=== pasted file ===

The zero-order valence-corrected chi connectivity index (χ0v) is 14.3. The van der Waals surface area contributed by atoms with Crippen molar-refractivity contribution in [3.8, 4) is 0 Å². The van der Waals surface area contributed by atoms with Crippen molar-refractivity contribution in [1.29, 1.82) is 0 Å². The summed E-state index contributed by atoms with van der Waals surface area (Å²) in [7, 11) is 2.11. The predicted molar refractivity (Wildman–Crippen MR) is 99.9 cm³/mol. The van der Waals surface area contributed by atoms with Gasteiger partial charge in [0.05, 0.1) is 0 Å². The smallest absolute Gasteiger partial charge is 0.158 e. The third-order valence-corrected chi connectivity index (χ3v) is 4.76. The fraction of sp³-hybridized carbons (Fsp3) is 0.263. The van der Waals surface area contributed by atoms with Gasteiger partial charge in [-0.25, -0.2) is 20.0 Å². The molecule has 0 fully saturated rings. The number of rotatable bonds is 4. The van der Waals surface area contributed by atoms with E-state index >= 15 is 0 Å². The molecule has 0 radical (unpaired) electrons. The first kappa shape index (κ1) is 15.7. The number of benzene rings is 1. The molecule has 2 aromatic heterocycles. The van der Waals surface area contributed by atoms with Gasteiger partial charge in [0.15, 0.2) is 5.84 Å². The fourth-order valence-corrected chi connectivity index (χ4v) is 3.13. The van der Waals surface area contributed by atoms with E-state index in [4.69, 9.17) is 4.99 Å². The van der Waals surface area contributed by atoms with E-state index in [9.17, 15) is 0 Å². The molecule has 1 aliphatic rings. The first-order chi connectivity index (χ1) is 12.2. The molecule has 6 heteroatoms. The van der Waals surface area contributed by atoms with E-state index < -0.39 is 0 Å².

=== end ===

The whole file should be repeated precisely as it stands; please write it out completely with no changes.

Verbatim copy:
The zero-order valence-corrected chi connectivity index (χ0v) is 14.3. The van der Waals surface area contributed by atoms with Crippen molar-refractivity contribution in [3.8, 4) is 0 Å². The van der Waals surface area contributed by atoms with Crippen molar-refractivity contribution in [1.29, 1.82) is 0 Å². The summed E-state index contributed by atoms with van der Waals surface area (Å²) in [7, 11) is 2.11. The predicted molar refractivity (Wildman–Crippen MR) is 99.9 cm³/mol. The van der Waals surface area contributed by atoms with Gasteiger partial charge in [0.05, 0.1) is 0 Å². The smallest absolute Gasteiger partial charge is 0.158 e. The third-order valence-corrected chi connectivity index (χ3v) is 4.76. The fraction of sp³-hybridized carbons (Fsp3) is 0.263. The van der Waals surface area contributed by atoms with Gasteiger partial charge in [-0.25, -0.2) is 20.0 Å². The molecule has 0 fully saturated rings. The number of rotatable bonds is 4. The van der Waals surface area contributed by atoms with E-state index >= 15 is 0 Å². The molecule has 0 radical (unpaired) electrons. The first kappa shape index (κ1) is 15.7. The number of benzene rings is 1. The molecule has 2 aromatic heterocycles. The van der Waals surface area contributed by atoms with Gasteiger partial charge in [0.15, 0.2) is 5.84 Å². The fourth-order valence-corrected chi connectivity index (χ4v) is 3.13. The van der Waals surface area contributed by atoms with E-state index in [4.69, 9.17) is 4.99 Å². The van der Waals surface area contributed by atoms with E-state index in [9.17, 15) is 0 Å². The molecule has 1 aliphatic rings. The first-order chi connectivity index (χ1) is 12.2. The molecule has 6 heteroatoms. The van der Waals surface area contributed by atoms with E-state index < -0.39 is 0 Å².